A decade ago, when I was a reporter for the Los Angeles Times, I tagged along with Chris Johnson, an attorney representing True Religion jeans, as he searched for counterfeits in the stores of Santee Alley, Los Angeles’s hub for knockoffs. We’d go into a store undercover, look around, and ask if they sold any True Religion jeans. The store owner would sometimes lead us into a back room where the fakes were kept, and Johnson would buy them, and then inspect the jeans and see if they were indeed counterfeit.
Today, though, the process of finding people and businesses selling counterfeit versions of your product is much, much more difficult. The rise of e-commerce sites like Amazon and eBay have essentially helped created millions of such stores online—a seemingly infinite number of doors to knock on to check for fakes. Shut down one storefront for selling counterfeits, and the seller can just create a new account and open a new store. “Amazon has made it extraordinarily difficult to enforce against counterfeiters,” Johnson, who now works on online anti-piracy cases with the law firm Johnson and Pham, told me recently.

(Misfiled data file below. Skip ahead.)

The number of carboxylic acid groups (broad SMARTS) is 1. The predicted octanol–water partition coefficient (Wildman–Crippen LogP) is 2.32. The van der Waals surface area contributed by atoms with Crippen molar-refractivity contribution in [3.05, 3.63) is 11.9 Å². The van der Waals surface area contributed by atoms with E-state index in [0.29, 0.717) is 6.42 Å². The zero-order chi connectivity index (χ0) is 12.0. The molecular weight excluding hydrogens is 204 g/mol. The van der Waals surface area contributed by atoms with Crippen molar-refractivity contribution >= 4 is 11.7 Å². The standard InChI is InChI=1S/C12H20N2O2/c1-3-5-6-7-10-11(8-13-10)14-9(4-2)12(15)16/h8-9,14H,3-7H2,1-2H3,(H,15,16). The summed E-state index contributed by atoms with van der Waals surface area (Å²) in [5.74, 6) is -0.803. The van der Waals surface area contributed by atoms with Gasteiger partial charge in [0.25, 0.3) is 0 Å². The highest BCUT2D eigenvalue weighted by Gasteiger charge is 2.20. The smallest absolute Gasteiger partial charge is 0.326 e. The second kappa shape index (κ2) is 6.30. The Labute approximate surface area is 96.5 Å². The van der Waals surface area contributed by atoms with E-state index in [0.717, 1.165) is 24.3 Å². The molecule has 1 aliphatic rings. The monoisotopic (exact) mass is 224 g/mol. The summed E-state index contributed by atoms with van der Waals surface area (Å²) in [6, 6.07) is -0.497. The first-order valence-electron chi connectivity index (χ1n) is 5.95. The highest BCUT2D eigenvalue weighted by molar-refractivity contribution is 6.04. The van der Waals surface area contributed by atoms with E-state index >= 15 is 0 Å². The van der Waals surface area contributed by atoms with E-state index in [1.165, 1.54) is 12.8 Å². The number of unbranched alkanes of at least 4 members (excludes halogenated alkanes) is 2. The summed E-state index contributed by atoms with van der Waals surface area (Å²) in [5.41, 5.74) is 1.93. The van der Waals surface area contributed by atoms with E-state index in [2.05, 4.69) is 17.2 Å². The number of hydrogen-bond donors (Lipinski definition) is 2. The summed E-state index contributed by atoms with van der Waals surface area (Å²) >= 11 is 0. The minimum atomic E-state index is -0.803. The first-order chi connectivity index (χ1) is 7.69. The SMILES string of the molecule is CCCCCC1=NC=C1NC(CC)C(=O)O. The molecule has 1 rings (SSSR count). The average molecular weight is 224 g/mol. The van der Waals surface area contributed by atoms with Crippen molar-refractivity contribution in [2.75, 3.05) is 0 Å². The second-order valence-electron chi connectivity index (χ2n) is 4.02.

Of course, the problem is not limited to Amazon. E-commerce sites like eBay, Newegg, and Walmart.com have also been accused of selling counterfeits. (All say they have strict procedures to remove offending products from their websites, and that they vociferously fight against counterfeits.) Still, e-commerce sales through third-party platforms have resulted in “a sharp increase” of small packages being shipped to the United States, which has also led to a rise in knockoffs, according to the Department of Homeland Security. In 2007, U.S. Customs and Border Protection and U.S. Immigration and Customs Enforcement recorded 13,657 seizures of goods that violated intellectual property rights. Last year, the agencies recorded 34,143 seizures.